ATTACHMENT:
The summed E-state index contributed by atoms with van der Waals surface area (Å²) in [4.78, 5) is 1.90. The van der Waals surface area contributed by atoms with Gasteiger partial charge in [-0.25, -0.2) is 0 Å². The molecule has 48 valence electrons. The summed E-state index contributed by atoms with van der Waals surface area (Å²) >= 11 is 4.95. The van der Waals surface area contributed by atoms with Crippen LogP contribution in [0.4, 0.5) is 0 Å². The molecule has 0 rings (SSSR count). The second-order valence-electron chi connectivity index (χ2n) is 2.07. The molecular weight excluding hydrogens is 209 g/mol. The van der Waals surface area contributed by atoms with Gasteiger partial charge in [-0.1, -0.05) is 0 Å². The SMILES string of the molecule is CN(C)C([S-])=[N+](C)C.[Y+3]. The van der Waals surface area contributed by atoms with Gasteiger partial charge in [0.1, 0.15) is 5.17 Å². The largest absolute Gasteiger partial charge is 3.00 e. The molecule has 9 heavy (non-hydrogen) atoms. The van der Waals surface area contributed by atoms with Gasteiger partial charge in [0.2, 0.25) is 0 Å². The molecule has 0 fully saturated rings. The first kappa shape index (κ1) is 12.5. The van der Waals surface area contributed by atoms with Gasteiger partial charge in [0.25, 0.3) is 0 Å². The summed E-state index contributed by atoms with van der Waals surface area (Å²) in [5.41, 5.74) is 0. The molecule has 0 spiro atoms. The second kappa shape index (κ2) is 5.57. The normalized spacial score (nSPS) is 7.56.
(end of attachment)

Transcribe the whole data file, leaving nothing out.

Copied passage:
The summed E-state index contributed by atoms with van der Waals surface area (Å²) in [4.78, 5) is 1.90. The van der Waals surface area contributed by atoms with Gasteiger partial charge in [-0.25, -0.2) is 0 Å². The molecule has 48 valence electrons. The summed E-state index contributed by atoms with van der Waals surface area (Å²) >= 11 is 4.95. The van der Waals surface area contributed by atoms with Crippen LogP contribution in [0.4, 0.5) is 0 Å². The molecule has 0 rings (SSSR count). The second-order valence-electron chi connectivity index (χ2n) is 2.07. The molecular weight excluding hydrogens is 209 g/mol. The van der Waals surface area contributed by atoms with Gasteiger partial charge in [-0.1, -0.05) is 0 Å². The SMILES string of the molecule is CN(C)C([S-])=[N+](C)C.[Y+3]. The van der Waals surface area contributed by atoms with Gasteiger partial charge in [0.1, 0.15) is 5.17 Å². The largest absolute Gasteiger partial charge is 3.00 e. The molecule has 9 heavy (non-hydrogen) atoms. The van der Waals surface area contributed by atoms with Gasteiger partial charge in [0.2, 0.25) is 0 Å². The molecule has 0 fully saturated rings. The first kappa shape index (κ1) is 12.5. The van der Waals surface area contributed by atoms with Gasteiger partial charge in [0.25, 0.3) is 0 Å². The summed E-state index contributed by atoms with van der Waals surface area (Å²) in [5.41, 5.74) is 0. The molecule has 0 spiro atoms. The second kappa shape index (κ2) is 5.57. The normalized spacial score (nSPS) is 7.56.